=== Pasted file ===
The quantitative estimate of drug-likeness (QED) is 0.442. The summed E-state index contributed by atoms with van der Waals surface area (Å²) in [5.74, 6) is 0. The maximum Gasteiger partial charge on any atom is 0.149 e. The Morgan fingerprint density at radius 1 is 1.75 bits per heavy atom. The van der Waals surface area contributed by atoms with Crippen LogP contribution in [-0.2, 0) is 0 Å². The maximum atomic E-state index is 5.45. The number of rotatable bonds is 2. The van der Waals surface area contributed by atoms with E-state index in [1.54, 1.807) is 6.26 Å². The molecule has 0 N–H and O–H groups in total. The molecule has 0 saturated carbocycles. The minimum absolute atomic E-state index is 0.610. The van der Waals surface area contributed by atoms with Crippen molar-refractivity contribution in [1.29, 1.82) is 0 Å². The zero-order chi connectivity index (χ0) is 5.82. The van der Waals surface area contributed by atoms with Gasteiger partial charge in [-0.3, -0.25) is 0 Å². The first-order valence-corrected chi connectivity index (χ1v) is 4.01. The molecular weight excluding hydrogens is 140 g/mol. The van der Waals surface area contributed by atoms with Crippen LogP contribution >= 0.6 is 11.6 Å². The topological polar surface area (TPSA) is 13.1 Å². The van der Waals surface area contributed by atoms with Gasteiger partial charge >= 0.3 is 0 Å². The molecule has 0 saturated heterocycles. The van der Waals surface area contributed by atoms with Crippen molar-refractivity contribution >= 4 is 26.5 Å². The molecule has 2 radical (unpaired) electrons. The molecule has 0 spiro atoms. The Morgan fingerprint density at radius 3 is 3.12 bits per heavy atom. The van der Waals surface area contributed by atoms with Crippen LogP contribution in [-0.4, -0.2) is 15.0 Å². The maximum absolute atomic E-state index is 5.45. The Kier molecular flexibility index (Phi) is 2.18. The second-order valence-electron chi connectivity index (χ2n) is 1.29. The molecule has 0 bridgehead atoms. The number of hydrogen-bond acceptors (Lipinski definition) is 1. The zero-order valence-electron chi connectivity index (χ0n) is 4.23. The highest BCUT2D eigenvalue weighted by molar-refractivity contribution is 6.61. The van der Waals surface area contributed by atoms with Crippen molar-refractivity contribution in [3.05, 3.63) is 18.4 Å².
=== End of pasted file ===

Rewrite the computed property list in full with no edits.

The quantitative estimate of drug-likeness (QED) is 0.442. The summed E-state index contributed by atoms with van der Waals surface area (Å²) in [5.74, 6) is 0. The maximum Gasteiger partial charge on any atom is 0.149 e. The Morgan fingerprint density at radius 1 is 1.75 bits per heavy atom. The van der Waals surface area contributed by atoms with Crippen LogP contribution in [-0.2, 0) is 0 Å². The maximum atomic E-state index is 5.45. The number of rotatable bonds is 2. The van der Waals surface area contributed by atoms with E-state index in [1.54, 1.807) is 6.26 Å². The molecule has 0 N–H and O–H groups in total. The molecule has 0 saturated carbocycles. The minimum absolute atomic E-state index is 0.610. The van der Waals surface area contributed by atoms with Crippen molar-refractivity contribution in [1.29, 1.82) is 0 Å². The zero-order chi connectivity index (χ0) is 5.82. The van der Waals surface area contributed by atoms with Gasteiger partial charge in [-0.3, -0.25) is 0 Å². The first-order valence-corrected chi connectivity index (χ1v) is 4.01. The molecular weight excluding hydrogens is 140 g/mol. The van der Waals surface area contributed by atoms with Crippen LogP contribution >= 0.6 is 11.6 Å². The topological polar surface area (TPSA) is 13.1 Å². The van der Waals surface area contributed by atoms with Gasteiger partial charge >= 0.3 is 0 Å². The molecule has 0 saturated heterocycles. The van der Waals surface area contributed by atoms with Crippen molar-refractivity contribution >= 4 is 26.5 Å². The molecule has 2 radical (unpaired) electrons. The molecule has 0 spiro atoms. The Morgan fingerprint density at radius 3 is 3.12 bits per heavy atom. The van der Waals surface area contributed by atoms with Crippen LogP contribution in [-0.4, -0.2) is 15.0 Å². The maximum absolute atomic E-state index is 5.45. The Kier molecular flexibility index (Phi) is 2.18. The second-order valence-electron chi connectivity index (χ2n) is 1.29. The molecule has 0 bridgehead atoms. The number of hydrogen-bond acceptors (Lipinski definition) is 1. The zero-order valence-electron chi connectivity index (χ0n) is 4.23. The highest BCUT2D eigenvalue weighted by molar-refractivity contribution is 6.61. The van der Waals surface area contributed by atoms with Crippen molar-refractivity contribution in [3.05, 3.63) is 18.4 Å².